Around the world in forty winks

When Ken Clarke dozed off in the Budget speech, he was following a long tradition. Andy McSmith celebrates the art of the public nap
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Indy Politics

Did Ken Clarke, the Justice Secretary, find blissful repose while sitting on the Government front bench listening to George Osborne's plans to stimulate growth in the economy? According to his official spokesman, the Cabinet's elder statesman was awake throughout, though his eyes were closed. Witness testimony and video evidence suggest otherwise.

Ladbrokes, who lost a four-figure sum to punters who laid bets at 16-1 that Clarke would drift off during the speech, are not going to be so generous in future. They have shortened the odds to evens that he will do it again at some major event during the remainder of the year.

But the Justice Secretary should not be judged harshly if indeed he did drift away to the Land of Nod during one of the more technical sections of a less-than-gripping speech. It was a heated, overcrowded chamber, Mr Osborne's voice is robotic, Mr Clarke is 70 years old, and it has been alleged that he was not the only Tory MP who failed to stay awake. The Deputy Speaker, Nigel Evans, and the Environment Minister James Paice, have also been mentioned.

In Parliamentary terms, this is risky stuff, because there are things that MPs are not allowed to do. They are not allowed to accuse another MP of being drunk, even if he or she is swaying and breathing alcohol fumes. Nor are they allowed to accuse an MP of being asleep.

Chris Huhne, the Energy Secretary, was forcibly reminded of this rule when he was running for the leadership of the Liberal Democrat party in November 2007, after a television interview in which he accused Gordon Brown of having made such a boring speech during the State Opening of Parliament that he sent the then Speaker, Michael Martin, to sleep. An irate Speaker made him come to the Commons and utter a fulsome apology to jeering MPs.

Mr Clarke is not alone in being caught in slumber. In the RAF, sleeping during exercises used to be known as having a "Fred Mulley", in honour of a Labour Secretary of State for Defence who took 40 winks in the presence of the Queen – and amid the noise of fighter aircraft overhead – during her Jubilee Review at RAF Finningley in 1977.

In Washington, it was a persistent rumour that President Ronald Reagan would struggle to stay awake during meetings of his Cabinet, but since they were held behind closed doors, his loyal staff were able to deny that he ever nodded off.

But Dick Cheney, George W Bush's Vice-President, was caught out repeatedly, most notably in October 2007 during an emergency Cabinet meeting held live on television to demonstrate the urgency with which the federal government was turning its attention to wildfires sweeping through California. The camera also caught Cheney looking dead to the world during a press briefing by President Bush and China's President Hu Jintao in April 2006. He claimed he was looking at his notes.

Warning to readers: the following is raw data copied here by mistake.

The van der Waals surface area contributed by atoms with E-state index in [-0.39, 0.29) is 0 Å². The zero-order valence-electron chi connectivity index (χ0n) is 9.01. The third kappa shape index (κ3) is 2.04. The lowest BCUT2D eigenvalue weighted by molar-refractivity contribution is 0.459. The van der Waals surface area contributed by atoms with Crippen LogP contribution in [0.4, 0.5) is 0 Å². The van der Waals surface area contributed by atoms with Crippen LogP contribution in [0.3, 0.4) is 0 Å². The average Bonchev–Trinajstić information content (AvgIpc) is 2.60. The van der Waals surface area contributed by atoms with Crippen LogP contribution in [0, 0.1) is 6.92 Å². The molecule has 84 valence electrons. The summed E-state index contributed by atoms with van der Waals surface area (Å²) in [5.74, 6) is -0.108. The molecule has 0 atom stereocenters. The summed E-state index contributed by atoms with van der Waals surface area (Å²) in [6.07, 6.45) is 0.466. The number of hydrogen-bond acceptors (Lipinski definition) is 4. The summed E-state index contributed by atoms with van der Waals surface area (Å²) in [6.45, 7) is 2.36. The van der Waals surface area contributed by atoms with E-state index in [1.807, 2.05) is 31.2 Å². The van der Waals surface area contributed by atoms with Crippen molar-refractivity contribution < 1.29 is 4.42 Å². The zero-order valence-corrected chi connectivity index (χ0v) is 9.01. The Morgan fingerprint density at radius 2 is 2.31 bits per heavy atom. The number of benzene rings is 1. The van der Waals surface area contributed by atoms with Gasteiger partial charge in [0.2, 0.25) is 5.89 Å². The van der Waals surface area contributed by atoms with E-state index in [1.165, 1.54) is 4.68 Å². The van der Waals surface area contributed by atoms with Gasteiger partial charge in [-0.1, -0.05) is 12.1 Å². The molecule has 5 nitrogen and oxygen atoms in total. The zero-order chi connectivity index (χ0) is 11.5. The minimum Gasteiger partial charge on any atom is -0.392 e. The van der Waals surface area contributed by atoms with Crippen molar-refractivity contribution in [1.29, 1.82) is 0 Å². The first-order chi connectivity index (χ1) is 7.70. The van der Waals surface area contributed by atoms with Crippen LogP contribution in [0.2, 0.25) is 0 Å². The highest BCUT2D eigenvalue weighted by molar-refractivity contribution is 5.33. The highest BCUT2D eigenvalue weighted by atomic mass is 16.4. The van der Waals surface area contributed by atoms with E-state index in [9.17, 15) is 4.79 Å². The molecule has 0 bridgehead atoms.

On YouTube, there is a video of Bill Clinton at a ceremony in honour of Martin Luther King, in which the great civil rights campaigner's most famous phrase "I have a dream" has taken on a new meaning.

When European leaders gathered in November 2009 to commemorate the 20th anniversary of the fall of the Berlin wall, the cameras plainly caught Silvio Berlusconi, the man who claims to have the vitality of a 40-year-old, asleep.

Djoko Suyanto, Indonesia's Minister for Political, Legal and Security Affairs, has denied dozing during an inaugural ceremony last July, claiming that he only rubbed his face. It was unfair to criticise ministers who looked sleepy that day, said the Justice Minister Patrialis Akbar, because they had been up most of the night watching the World Cup Final.

It was never disputed that Japan's Finance Minister, Shoichi Nakagawa, went out like a light during a press briefing at a G7 summit in February 2009, for which he apologised and resigned. The only speculation was over what made him comatose. He blamed a combination of jet lag and medication, denying he was drunk.

Zimbabwe's 85-year-old President Robert Mugabe was photographed fast asleep during a conference in Harare in February, which he had called to encourage foreign firms to invest in his country.

Teo Chee Hean, Singapore's Deputy Prime Minister, also looked like a man in hibernation as his fellow Deputy PM Wong Kan Seng delivered a speech to Parliament. After Australia's Gaming and Racing Minister, Kevin Greene, was photographed having a siesta during question time in Parliament in March 2009, his spokesman claimed that he suffered from "droopy eye syndrome". Opposition politicians did not believe it.

In the merciless age of instant communication when politicians spend so much of their time in front of cameras, it is inevitable that more and more will be caught in repose.

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